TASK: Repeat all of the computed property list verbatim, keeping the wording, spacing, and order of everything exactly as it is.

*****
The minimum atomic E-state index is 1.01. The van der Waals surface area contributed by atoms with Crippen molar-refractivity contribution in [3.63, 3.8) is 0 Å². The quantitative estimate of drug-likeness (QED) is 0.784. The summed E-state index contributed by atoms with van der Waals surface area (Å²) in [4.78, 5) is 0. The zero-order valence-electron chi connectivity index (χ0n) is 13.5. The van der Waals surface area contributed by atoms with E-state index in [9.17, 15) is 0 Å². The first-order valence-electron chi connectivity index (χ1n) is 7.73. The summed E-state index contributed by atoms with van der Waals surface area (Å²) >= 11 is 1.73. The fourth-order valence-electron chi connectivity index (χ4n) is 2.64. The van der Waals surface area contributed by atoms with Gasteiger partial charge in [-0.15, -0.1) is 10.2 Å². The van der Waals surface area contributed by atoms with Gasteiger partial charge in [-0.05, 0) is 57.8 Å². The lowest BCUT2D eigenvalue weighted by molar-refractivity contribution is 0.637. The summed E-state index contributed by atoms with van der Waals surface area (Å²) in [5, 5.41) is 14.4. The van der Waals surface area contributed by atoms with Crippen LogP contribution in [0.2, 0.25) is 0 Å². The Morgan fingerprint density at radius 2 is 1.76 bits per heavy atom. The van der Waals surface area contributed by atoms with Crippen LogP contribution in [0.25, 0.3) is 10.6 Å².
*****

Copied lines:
The minimum atomic E-state index is 1.01. The van der Waals surface area contributed by atoms with Crippen molar-refractivity contribution in [3.63, 3.8) is 0 Å². The quantitative estimate of drug-likeness (QED) is 0.784. The summed E-state index contributed by atoms with van der Waals surface area (Å²) in [4.78, 5) is 0. The zero-order valence-electron chi connectivity index (χ0n) is 13.5. The van der Waals surface area contributed by atoms with E-state index in [9.17, 15) is 0 Å². The first-order valence-electron chi connectivity index (χ1n) is 7.73. The summed E-state index contributed by atoms with van der Waals surface area (Å²) >= 11 is 1.73. The fourth-order valence-electron chi connectivity index (χ4n) is 2.64. The van der Waals surface area contributed by atoms with Gasteiger partial charge in [-0.15, -0.1) is 10.2 Å². The van der Waals surface area contributed by atoms with Gasteiger partial charge in [-0.05, 0) is 57.8 Å². The lowest BCUT2D eigenvalue weighted by molar-refractivity contribution is 0.637. The summed E-state index contributed by atoms with van der Waals surface area (Å²) in [5, 5.41) is 14.4. The van der Waals surface area contributed by atoms with Crippen LogP contribution in [0.2, 0.25) is 0 Å². The Morgan fingerprint density at radius 2 is 1.76 bits per heavy atom. The van der Waals surface area contributed by atoms with Crippen LogP contribution in [0.25, 0.3) is 10.6 Å².